The Oak Ridge Animal Shelter will remain closed two more days as workers battle an outbreak of deadly canine distemper.
On Wednesday, the Oak Ridge Police Department announced that two cases of canine distemper had been confirmed by an Oak Ridge veterinarian’s office and said a dog adopted in January may have contracted the often-fatal virus—although it wasn’t clear when or where.
The shelter was temporarily closed this past Thursday, and it was expected to re-open on Tuesday. But on Monday, Oak Ridge Police Department Lt. Robin Smith said it will now re-open this coming Thursday, giving the shelter staff more time to clean and disinfect. He said the staff is taking precautions to make sure they have totally eradicated the disease.
Smith said 30 dogs at the shelter had to be euthanized because of the virus. The staff had to assume that all the dogs at the shelter had been exposed, Smith said. He said some shelter dogs that showed symptoms were tested, and some results came back positive.
Smith said the shelter staff vaccinates all animals, but it takes about 10 days for the vaccine to do any good. Symptoms can sometimes take five weeks to show, he said, and it would have taken weeks to find out the effects.
With animals continuing to come in, “That’s not an option,” Smith said. “We wanted to stop the infection right away.”
Canine distemper affects a dog’s respiratory, gastrointestinal, and central nervous systems, as well as some eye membranes. Smith said it is almost always fatal. Dogs who survive can have neurological damage. There is no cure.
Smith said the past few days have been difficult for the shelter workers.
“It was very tough,” he said. “They bonded with those animals.”
A counselor was brought in to meet with the staff.
“We want to make sure that we take care of our employees,” Smith said.
It’s not clear where the distemper came from. The virus can be passed from dog to dog through sneezing, coughing, and sharing food and water bowls. Wild animals such as raccoons and foxes can also carry it.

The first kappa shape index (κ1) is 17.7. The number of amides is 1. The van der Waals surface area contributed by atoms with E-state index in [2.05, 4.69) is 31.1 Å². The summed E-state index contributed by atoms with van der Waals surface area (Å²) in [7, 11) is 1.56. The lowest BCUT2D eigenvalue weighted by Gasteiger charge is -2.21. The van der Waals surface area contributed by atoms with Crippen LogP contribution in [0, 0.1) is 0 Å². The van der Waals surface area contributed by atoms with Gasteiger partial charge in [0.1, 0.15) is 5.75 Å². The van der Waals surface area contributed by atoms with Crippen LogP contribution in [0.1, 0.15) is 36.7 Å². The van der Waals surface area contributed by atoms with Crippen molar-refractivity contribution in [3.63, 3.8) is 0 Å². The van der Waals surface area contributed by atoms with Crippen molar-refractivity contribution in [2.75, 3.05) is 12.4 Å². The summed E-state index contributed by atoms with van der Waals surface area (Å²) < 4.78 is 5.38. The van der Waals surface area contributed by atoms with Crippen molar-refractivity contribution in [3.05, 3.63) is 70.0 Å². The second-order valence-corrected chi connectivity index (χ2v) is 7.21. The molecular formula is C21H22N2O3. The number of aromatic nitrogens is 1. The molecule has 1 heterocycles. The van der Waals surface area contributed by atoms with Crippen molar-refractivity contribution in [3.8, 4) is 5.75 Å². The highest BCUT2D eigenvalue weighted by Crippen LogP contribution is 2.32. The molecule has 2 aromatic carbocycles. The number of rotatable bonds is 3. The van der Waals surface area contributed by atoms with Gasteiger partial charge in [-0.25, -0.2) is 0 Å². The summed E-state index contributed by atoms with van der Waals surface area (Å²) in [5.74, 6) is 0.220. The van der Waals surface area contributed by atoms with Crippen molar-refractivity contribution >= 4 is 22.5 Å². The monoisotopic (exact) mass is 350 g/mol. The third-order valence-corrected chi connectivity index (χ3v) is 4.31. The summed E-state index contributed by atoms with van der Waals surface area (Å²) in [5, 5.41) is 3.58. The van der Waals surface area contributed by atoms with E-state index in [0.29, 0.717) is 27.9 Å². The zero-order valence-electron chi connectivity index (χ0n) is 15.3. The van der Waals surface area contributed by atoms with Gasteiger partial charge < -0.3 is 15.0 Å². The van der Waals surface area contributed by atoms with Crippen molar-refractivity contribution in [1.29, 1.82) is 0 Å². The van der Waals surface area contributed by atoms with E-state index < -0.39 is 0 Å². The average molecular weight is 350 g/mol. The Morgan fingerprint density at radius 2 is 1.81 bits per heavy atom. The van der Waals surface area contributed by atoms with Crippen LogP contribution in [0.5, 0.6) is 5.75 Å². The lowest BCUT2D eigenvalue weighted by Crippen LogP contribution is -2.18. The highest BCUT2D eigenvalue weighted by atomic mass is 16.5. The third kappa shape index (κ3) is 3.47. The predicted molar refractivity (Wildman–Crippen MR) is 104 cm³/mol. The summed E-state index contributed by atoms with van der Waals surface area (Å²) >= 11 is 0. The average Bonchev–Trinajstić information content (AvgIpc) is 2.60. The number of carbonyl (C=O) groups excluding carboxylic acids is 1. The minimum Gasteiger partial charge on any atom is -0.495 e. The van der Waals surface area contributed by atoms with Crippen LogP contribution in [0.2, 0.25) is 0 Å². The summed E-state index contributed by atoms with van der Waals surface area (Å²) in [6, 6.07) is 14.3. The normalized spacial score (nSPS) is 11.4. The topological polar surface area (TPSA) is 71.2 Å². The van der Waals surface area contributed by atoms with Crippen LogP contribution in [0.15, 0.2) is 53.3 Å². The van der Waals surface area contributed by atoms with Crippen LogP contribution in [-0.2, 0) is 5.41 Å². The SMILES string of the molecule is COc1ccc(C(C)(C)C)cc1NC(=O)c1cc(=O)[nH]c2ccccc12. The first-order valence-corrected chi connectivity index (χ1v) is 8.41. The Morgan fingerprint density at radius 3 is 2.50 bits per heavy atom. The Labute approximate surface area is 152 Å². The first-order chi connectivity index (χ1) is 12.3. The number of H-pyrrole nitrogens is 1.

Smith urged pet owners to make sure their pets are properly vaccinated, and he discouraged people from leaving animal food outside overnight.
No cats have tested positive for distemper. Cats and dogs cannot pass canine distemper to each other.
Early signs of canine distemper include sneezing, coughing, and discharge from the eyes and nose. Depression and/or loss of appetite are also symptoms.
The disease was all but eradicated about 40 years ago but is seeing resurgence, particularly in rural areas where dogs have not been vaccinated.
Smith said anyone who had adopted a dog that shows signs of distemper should call the shelter as soon as possible. During business hours, the shelter can be contacted at (865) 425-3423, or after hours through the Public Safety Communications Department at (865) 425-4399.
The Young-Williams Animal Center in Knoxville temporarily closed in September after two dogs tested positive for distemper. At the time, Jeff Ashin, Young-Williams Animal Center chief executive officer, said the University of Tennessee College of Veterinary Medicine is seeing a noted increase in the number of distemper cases, both locally and in other areas.
For more information on the prevention of distemper, visit the ASPCA website at http://www.aspca.org/pet-care/dog-care/distemper.